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He soon became a $500-a-day addict who stole $20,000 worth of equipment from the family farm before his mother introduced him to a local physician who helped him. It took him more than a week to get into a rehabilitation program.
Machia, who lives in Swanton, just a few miles from the Quebec border, managed to overcome his addiction with the help of family, friends and hard work. He said that his experience came before heroin reared its head in Vermont and that he hopes the Legislature can find ways to get people help when they ask for it.
"When people are ready, they have to go," Machia said in the governor's office after the speech. "Three weeks, a month, it's too late by then."
The demand for heroin is being filled by out-of-state drug dealers or Vermonters who travel to cities in southern New England or beyond, where heroin can cost $5 to $10 per bag. A couple of years ago, they were being sold in Vermont for $40, but now they fetch $15 to $20, said Maj. Glenn Hall, head of the Vermont State Police's criminal division.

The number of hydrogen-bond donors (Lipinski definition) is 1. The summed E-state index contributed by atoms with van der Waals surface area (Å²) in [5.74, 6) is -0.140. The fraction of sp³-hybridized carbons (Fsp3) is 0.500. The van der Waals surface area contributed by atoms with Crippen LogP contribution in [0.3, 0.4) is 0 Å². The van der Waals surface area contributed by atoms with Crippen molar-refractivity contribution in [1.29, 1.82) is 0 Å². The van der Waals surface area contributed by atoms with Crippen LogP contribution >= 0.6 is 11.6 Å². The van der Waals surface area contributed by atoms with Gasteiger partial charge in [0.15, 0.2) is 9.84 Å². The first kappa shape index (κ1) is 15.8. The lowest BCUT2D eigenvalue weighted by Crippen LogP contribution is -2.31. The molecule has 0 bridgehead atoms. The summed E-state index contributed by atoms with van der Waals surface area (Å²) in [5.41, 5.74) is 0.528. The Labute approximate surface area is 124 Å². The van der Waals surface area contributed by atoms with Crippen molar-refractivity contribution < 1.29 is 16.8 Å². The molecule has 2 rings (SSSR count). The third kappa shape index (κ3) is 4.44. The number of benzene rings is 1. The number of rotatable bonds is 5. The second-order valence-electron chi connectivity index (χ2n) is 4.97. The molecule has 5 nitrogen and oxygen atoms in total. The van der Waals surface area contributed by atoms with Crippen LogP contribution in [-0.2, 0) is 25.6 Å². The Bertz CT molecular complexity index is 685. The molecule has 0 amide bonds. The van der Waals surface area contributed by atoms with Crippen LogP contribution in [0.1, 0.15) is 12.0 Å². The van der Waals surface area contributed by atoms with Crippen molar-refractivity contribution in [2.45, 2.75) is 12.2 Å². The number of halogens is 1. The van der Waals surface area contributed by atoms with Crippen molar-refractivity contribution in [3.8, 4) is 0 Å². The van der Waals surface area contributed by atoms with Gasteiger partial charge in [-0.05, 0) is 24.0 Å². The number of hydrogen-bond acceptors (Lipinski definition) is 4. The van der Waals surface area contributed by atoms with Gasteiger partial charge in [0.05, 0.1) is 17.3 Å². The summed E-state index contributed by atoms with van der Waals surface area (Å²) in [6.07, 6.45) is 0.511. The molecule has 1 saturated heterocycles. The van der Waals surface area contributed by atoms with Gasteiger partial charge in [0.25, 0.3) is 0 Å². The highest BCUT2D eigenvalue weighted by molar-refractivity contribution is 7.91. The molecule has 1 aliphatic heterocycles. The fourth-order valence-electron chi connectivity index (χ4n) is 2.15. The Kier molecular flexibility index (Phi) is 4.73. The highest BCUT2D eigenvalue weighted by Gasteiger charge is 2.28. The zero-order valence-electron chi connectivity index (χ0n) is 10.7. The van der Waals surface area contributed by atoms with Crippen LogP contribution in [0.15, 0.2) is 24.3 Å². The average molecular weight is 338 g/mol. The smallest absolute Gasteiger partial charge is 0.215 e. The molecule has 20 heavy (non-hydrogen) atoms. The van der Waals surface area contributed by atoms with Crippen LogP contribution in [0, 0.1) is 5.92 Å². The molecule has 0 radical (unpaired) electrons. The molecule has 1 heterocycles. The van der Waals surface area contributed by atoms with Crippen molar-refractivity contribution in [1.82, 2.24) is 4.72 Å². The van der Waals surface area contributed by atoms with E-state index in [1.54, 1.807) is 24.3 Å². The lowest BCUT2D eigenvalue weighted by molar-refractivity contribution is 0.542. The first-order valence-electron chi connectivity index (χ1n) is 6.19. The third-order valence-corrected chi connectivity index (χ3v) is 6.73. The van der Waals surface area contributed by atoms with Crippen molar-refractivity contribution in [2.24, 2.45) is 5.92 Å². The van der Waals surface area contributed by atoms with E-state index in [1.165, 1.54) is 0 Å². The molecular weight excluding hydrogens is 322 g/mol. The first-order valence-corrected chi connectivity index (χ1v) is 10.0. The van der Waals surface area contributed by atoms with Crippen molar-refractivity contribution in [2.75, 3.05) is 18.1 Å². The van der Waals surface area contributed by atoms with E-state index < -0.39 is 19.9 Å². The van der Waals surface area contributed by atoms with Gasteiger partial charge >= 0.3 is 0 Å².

"For years now when we do heroin cases, we find pills intermixed," Hall said. "Many times heroin users have pills. When they don't have heroin, they're looking for the pill. When they don't have the pills, they're looking for heroin."
Vermont's public health community is responding. Since 2008, the state has funded 11 recovery centers. But the governor says more can be done.
"All of us, together, will drive toward our goal of recovery by working with one another creatively, relentlessly, and without division," Shumlin said during his speech. "We can do this."